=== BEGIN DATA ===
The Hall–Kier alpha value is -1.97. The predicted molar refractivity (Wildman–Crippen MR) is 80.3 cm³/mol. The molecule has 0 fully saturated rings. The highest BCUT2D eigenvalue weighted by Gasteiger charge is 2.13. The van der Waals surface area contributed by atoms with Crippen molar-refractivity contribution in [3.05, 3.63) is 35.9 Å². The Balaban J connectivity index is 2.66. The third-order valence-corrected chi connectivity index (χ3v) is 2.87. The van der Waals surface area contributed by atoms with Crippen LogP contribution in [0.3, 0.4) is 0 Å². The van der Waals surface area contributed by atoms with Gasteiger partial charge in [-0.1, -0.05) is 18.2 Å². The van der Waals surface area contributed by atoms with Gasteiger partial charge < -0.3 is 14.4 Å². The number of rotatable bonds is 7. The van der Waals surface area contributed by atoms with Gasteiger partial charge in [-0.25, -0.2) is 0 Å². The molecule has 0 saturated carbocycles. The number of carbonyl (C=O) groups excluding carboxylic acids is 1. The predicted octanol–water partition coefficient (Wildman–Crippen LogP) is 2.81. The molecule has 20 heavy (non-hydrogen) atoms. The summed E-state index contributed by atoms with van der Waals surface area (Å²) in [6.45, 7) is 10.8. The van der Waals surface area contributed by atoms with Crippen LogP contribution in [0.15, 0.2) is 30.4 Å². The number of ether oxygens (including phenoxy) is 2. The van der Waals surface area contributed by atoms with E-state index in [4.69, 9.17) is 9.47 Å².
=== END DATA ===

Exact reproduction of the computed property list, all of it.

The Hall–Kier alpha value is -1.97. The predicted molar refractivity (Wildman–Crippen MR) is 80.3 cm³/mol. The molecule has 0 fully saturated rings. The highest BCUT2D eigenvalue weighted by Gasteiger charge is 2.13. The van der Waals surface area contributed by atoms with Crippen molar-refractivity contribution in [3.05, 3.63) is 35.9 Å². The Balaban J connectivity index is 2.66. The third-order valence-corrected chi connectivity index (χ3v) is 2.87. The van der Waals surface area contributed by atoms with Crippen LogP contribution in [0.3, 0.4) is 0 Å². The van der Waals surface area contributed by atoms with Gasteiger partial charge in [-0.1, -0.05) is 18.2 Å². The van der Waals surface area contributed by atoms with Gasteiger partial charge < -0.3 is 14.4 Å². The number of rotatable bonds is 7. The van der Waals surface area contributed by atoms with Gasteiger partial charge in [-0.25, -0.2) is 0 Å². The molecule has 0 saturated carbocycles. The number of carbonyl (C=O) groups excluding carboxylic acids is 1. The predicted octanol–water partition coefficient (Wildman–Crippen LogP) is 2.81. The molecule has 20 heavy (non-hydrogen) atoms. The summed E-state index contributed by atoms with van der Waals surface area (Å²) in [6.45, 7) is 10.8. The van der Waals surface area contributed by atoms with Crippen LogP contribution in [0.15, 0.2) is 30.4 Å². The number of ether oxygens (including phenoxy) is 2. The van der Waals surface area contributed by atoms with E-state index in [4.69, 9.17) is 9.47 Å².